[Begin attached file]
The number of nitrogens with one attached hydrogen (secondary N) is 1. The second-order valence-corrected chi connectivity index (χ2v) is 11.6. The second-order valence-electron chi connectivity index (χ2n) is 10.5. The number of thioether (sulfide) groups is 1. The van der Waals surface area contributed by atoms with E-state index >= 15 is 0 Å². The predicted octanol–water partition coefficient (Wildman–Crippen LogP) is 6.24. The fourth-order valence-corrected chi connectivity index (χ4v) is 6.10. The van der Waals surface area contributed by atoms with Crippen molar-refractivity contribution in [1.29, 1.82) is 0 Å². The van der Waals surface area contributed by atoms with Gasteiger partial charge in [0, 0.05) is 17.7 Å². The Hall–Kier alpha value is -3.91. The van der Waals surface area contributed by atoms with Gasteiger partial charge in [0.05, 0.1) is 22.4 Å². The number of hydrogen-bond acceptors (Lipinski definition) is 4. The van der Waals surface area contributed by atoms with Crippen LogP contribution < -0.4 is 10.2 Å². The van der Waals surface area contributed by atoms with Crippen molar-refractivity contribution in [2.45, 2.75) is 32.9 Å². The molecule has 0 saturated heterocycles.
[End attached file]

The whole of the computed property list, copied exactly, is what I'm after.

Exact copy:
The number of nitrogens with one attached hydrogen (secondary N) is 1. The second-order valence-corrected chi connectivity index (χ2v) is 11.6. The second-order valence-electron chi connectivity index (χ2n) is 10.5. The number of thioether (sulfide) groups is 1. The van der Waals surface area contributed by atoms with E-state index >= 15 is 0 Å². The predicted octanol–water partition coefficient (Wildman–Crippen LogP) is 6.24. The fourth-order valence-corrected chi connectivity index (χ4v) is 6.10. The van der Waals surface area contributed by atoms with Crippen molar-refractivity contribution in [1.29, 1.82) is 0 Å². The van der Waals surface area contributed by atoms with Gasteiger partial charge in [0, 0.05) is 17.7 Å². The Hall–Kier alpha value is -3.91. The van der Waals surface area contributed by atoms with Gasteiger partial charge in [0.05, 0.1) is 22.4 Å². The number of hydrogen-bond acceptors (Lipinski definition) is 4. The van der Waals surface area contributed by atoms with Crippen LogP contribution < -0.4 is 10.2 Å². The van der Waals surface area contributed by atoms with Crippen molar-refractivity contribution in [2.45, 2.75) is 32.9 Å². The molecule has 0 saturated heterocycles.